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Women Are Claiming Their Space in The Tech World

On Oct. 5 and 6, Wonder Women Tech (WWT) took place at the Long Beach Convention Center. It’s a conference that brings together local and global innovators, businesswomen, and tech companies to initiate an important dialogue on inclusivity of women in STEAM (science, technology, engineering, arts, and math) fields.

As to what drove Lisa Mae Brunson, the founder of WWT and Long Beach resident, to create the conference, she said, “I feel like my love for humanity is the driving force, and I know that technology and innovation is what sets the stage for our future and the way that we live.”

No surprise, technology is becoming more prevalent in people’s everyday lives. Whether it’s an Alexa or electric scooter, humans are fascinated by it. The women in tech roles, however, equate to far less than their male counterparts.

The National Center for Women and Information Technology states that in 2017, 26 percent of the computing workforce were women and less than 10 percent were women of color. But there’s room to change that—by 2026, 3.5 million computing-related job openings are expected.

So women from all backgrounds are teaming up at events like WWT to share how they integrate technology in their professions.

WWT included over 100 speakers from companies such as Oracle, Pandora, Weedmaps, and Lyft. Heather VanCura, Oracle’s director of the Java Community Process (JCP) program, gave an inspiring speech about the “Top 10 Ways to Ally for Women.”

In her speech, Vancura explained that many women are hired on proof, opposed to men who are hired on potential. So when women feel that they haven’t already proved that they’re capable of something, they’re scared to pursue it. It’s the “imposter” syndrome, or doubt, that all humans experience, but women do especially.

Lora Ivanova, creator of ScareLA, a summer convention dedicated to the spirit of Halloween, advised women to pursue their ideas no matter the circumstances.

“Get going, talk to your friends, create something, and start small…start with something you can execute really well and then grow from there,” Ivanova said.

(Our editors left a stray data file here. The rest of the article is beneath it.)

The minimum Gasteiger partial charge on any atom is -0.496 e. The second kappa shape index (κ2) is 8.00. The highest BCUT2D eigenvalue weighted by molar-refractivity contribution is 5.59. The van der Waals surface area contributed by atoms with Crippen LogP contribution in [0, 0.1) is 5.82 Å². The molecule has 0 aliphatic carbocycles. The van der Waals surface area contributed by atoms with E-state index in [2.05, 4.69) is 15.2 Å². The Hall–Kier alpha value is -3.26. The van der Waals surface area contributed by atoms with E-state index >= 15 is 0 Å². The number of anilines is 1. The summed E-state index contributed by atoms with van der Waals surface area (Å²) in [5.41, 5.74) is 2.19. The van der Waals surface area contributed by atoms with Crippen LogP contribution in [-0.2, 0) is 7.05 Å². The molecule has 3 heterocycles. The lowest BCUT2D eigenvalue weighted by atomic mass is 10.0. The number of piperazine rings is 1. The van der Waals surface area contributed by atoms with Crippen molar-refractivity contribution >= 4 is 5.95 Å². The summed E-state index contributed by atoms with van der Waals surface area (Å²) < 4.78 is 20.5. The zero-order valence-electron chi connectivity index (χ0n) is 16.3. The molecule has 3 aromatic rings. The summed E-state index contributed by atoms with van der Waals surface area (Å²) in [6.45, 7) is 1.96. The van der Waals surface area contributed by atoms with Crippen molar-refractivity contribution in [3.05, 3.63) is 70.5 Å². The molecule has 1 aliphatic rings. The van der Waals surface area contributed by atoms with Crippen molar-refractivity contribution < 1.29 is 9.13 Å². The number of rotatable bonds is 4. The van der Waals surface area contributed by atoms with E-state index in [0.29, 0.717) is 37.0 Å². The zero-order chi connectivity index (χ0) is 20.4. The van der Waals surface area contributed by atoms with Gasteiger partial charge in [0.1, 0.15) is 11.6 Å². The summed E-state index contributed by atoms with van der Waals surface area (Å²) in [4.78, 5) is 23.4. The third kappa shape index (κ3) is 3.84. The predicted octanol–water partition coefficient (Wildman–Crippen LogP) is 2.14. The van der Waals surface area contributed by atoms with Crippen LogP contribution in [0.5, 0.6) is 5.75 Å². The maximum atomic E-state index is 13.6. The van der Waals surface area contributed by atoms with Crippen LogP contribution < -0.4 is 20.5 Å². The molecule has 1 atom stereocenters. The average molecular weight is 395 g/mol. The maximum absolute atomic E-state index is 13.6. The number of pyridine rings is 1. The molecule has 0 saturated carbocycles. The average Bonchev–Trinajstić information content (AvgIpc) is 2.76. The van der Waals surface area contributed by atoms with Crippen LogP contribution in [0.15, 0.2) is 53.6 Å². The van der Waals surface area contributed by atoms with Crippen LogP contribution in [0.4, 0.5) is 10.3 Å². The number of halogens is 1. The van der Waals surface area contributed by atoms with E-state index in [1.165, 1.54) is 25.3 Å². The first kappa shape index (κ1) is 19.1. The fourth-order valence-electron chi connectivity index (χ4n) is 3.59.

In addition to speakers, a career fair/expo was free to the public. Companies like Google, Mindbody, and Compass lined the room to converse with interested attendees.

Rachel Chervin, a female software engineer from Swell Investing, explained that she was instrumental in creating the company’s online platform. The start-up, which helps people invest in a portfolio of green companies, uses an interactive streamline interface. She says that coding wasn’t what she went to college for, but she fell in love with it afterward.

WWT also partnered with Long Beach Unified School District and Long Beach Public Libraries. At the Junior Innovation Camp, children created their own light-up notebooks.

Also among attendees were college students and graduates exploring their options. Amelia Hall, Nicole Casares, and Michelle Tyler, co-organizers of Long Beach Women in Tech, were excited for a conference dedicated to women. It’s why they started their group that caters to women of all ages, whether they are beginners or established professionals in the tech industry.

“Our group is entirely women, and we have quite a few people that come to our meetups,” Hall said. “But then if you go to any other tech meetup, you’re one of two girls maybe.”

One thing’s for sure, Wonder Women Tech is helping disrupt that status quo.

Although the event started in Long Beach three years ago and has traveled to London and Washington D.C., one thing remains the same. Wonder Women Tech allows women the opportunity to be inspired and heard. It’s women that are breaking the glass ceiling because women are capable.

To learn more about Wonder Women Tech, visit


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